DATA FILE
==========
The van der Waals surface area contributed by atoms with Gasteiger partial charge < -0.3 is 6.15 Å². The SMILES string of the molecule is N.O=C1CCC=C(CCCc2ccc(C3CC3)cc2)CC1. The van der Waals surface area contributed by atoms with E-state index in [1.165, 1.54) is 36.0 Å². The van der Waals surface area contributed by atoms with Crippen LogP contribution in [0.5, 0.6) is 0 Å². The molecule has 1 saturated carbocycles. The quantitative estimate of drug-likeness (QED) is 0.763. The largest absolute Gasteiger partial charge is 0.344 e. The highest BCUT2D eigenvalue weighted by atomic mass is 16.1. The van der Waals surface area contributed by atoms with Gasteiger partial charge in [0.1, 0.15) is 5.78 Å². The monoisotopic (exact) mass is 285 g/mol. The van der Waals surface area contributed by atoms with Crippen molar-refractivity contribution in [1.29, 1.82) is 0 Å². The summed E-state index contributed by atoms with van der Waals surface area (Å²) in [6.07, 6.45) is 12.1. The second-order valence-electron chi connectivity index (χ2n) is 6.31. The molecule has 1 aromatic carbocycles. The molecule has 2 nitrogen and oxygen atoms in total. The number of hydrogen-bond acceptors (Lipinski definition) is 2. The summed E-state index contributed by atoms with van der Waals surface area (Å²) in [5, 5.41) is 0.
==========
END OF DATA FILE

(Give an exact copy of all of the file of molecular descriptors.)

The van der Waals surface area contributed by atoms with Gasteiger partial charge < -0.3 is 6.15 Å². The SMILES string of the molecule is N.O=C1CCC=C(CCCc2ccc(C3CC3)cc2)CC1. The van der Waals surface area contributed by atoms with E-state index in [1.165, 1.54) is 36.0 Å². The van der Waals surface area contributed by atoms with Crippen LogP contribution in [0.5, 0.6) is 0 Å². The molecule has 1 saturated carbocycles. The quantitative estimate of drug-likeness (QED) is 0.763. The largest absolute Gasteiger partial charge is 0.344 e. The highest BCUT2D eigenvalue weighted by atomic mass is 16.1. The van der Waals surface area contributed by atoms with Gasteiger partial charge in [0.1, 0.15) is 5.78 Å². The monoisotopic (exact) mass is 285 g/mol. The van der Waals surface area contributed by atoms with Crippen molar-refractivity contribution in [1.29, 1.82) is 0 Å². The summed E-state index contributed by atoms with van der Waals surface area (Å²) in [6.07, 6.45) is 12.1. The second-order valence-electron chi connectivity index (χ2n) is 6.31. The molecule has 1 aromatic carbocycles. The molecule has 2 nitrogen and oxygen atoms in total. The number of hydrogen-bond acceptors (Lipinski definition) is 2. The summed E-state index contributed by atoms with van der Waals surface area (Å²) in [5, 5.41) is 0.